Naming and knowing about the organs inside our body can be a tough task for those of us who didn’t major in pre-med or biology in college. Let’s see . . . there’s the heart, the abdomen, the liver, the pancreas, the brain (of course), the kidneys, the spleen, the intestines . . . on and on and so on and so forth. Then there’s something called the gall bladder, a small, pear-shaped organ connected to the liver and intestines, and vital to (although not indispensable to) the digestion of our food.
Although we’ve heard of it, most of us don’t really know what the gall bladder is, where it’s located or what purpose it serves. So let’s talk about that just a bit. Simply put, it’s located in proximity to our stomach, naturally, and its function is to store bile, a digestive fluid that gets released through tubes, or ducts, to break down the food we eat. It is especially effective in working with fatty foods, which, of course, we ALL are very careful about avoiding as much as possible.
Here’s the thing about gallbladders, though: they can be a real pain, often the result of years and years of careless diets consisting of such things as fried foods, highly processed foods such as donuts and cookies, whole-milk dairy products (cheese, butter, etc.) and fatty red meat, according to webmd.com.
We’ve all heard of kidney stones, which can be excruciating. Not to be outdone, the gallbladder can produce gallstones comprised of hardened fluid, often cholesterol. These can be as small as sand pebbles or as large as golf balls, and can become a real pain when blocking a bile duct or tube, producing symptoms such as nausea, vomiting, stomach or abdominal pain, yellowish eyes and skin and tea-colored urine. Gallstones, which many people have but will never experience the symptoms of blockage, can also be accompanied by chest pain and difficulty breathing, which is why this condition can also be mistaken for a heart attack.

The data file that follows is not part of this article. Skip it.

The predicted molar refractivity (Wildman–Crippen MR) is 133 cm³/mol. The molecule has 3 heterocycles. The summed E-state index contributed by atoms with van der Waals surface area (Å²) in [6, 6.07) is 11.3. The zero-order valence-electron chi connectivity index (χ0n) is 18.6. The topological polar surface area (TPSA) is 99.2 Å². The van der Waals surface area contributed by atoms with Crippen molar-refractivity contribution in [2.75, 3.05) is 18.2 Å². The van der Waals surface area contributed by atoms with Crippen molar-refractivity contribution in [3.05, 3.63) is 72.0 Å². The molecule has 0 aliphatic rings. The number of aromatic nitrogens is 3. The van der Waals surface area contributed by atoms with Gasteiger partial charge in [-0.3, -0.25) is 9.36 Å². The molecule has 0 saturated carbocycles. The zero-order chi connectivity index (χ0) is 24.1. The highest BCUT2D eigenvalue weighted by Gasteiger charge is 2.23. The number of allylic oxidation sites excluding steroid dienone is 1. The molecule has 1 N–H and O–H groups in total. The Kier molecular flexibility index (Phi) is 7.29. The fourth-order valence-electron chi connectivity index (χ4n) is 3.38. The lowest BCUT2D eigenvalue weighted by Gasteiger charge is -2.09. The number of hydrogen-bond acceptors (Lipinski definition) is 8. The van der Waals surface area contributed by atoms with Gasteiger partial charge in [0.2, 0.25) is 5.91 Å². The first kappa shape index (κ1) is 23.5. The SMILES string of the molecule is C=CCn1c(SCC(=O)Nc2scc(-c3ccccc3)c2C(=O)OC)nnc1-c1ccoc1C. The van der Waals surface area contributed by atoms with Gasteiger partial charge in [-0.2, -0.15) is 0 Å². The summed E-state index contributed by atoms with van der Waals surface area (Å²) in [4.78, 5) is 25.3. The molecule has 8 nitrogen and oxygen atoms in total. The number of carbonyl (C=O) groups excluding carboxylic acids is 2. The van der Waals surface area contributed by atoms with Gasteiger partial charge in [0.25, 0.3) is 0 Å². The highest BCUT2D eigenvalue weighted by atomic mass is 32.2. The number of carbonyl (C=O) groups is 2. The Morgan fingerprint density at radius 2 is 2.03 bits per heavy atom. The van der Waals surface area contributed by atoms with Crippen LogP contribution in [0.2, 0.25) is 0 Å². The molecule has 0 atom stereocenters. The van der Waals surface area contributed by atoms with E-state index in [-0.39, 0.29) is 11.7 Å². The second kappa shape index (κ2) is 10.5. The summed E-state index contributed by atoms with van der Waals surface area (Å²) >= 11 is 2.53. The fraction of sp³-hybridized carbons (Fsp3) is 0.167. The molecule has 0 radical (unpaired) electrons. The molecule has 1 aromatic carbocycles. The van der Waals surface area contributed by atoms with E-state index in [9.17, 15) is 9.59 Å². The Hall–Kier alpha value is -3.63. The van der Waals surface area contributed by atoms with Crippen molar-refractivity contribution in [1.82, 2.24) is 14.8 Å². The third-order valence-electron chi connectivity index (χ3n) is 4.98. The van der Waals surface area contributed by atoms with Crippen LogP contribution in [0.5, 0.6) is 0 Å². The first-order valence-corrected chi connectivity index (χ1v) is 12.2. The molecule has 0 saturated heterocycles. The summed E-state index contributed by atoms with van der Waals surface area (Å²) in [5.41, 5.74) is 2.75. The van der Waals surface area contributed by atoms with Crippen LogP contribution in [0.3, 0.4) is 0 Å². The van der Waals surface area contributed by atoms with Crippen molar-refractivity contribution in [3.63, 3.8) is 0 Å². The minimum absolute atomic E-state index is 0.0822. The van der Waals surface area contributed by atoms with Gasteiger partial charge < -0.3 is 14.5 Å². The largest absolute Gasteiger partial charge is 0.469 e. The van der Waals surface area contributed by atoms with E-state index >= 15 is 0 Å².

There’s more—another condition known as cholecystitis involves inflammation of the gallbladder, and it can be a source of great physical distress as well, in the forms of nausea, vomiting, fever, and sudden, severe pain in the upper right quadrant of the abdomen. While neither gallstones nor cholecystitis are considered life-threatening, they should not be brushed off as mere indigestion or a twenty-four-hour stomach bug. A visit to your doctor, a care clinic or an emergency room might be in order.
Here’s the thing about gallstones and cholecystitis: there are treatments and medications for each, but they aren’t considered particularly effective in the long run. Quite often surgery to remove the gallbladder is considered the best resort. The good news is that such gallbladder surgery has become relatively common (750,000 surgeries a year in North America, according to draxe.com), and our bodies can continue to function reasonably well without the gallbladder, although a brief recovery time as well as a change in diet will be necessary following surgery.
How to Manage Gallbladder Pain and Problems
So, how best to deal with gallbladder problems? Preventative measures, focused mainly on what and how we eat, are in order. Here are several strategies to follow:
1. Noted health-and-wellness expert Dr. Andrew Weil says drinking six to eight glasses of water a day—which also is a common weight-loss tactic—will help keep the bile in your gallbladder fluid while aiding in the digestion and absorption of fat.
2. If you are overweight, start losing it, but do it gradually: a pound or two a week on average is recommended. That said, avoid crash or yo-yo diets---those can actually do more harm than good to your gallbladder by disrupting the balance between cholesterol and bile salts, according to webmd.com.
3. Earlier we talked about foods to avoid. Now, here are some foods healthy for your gallbladder: fresh fruits and veggies (no surprise there), whole grains (brown rice, bran cereal, etc.), lean meat as well as poultry (chicken) and fish, and low-fat dairy products. Assorted other food items mentioned include sprouted nuts and seeds (flax, chia, hemp, etc.) and lean protein such as turkey, grass-fed beef and bison.
4. Milk thistle, draxe.com says, can reduce gallbladder pain and inflammation: “It’s been shown that milk thistle increases bile flow and aids the liver and gallbladder in detoxification.”https://draxe.com/gallbladder-diet-natural-treatment/
5. Dr. Weil also prescribed 300 milligrams of curcumin three times daily to aid the solubility of your bile. An extra 200 milligrams a day of Vitamin C also fits the bill, as does limiting your intake of sugar—as sugar can promote unwanted gallstone formation.
6. Regular exercise.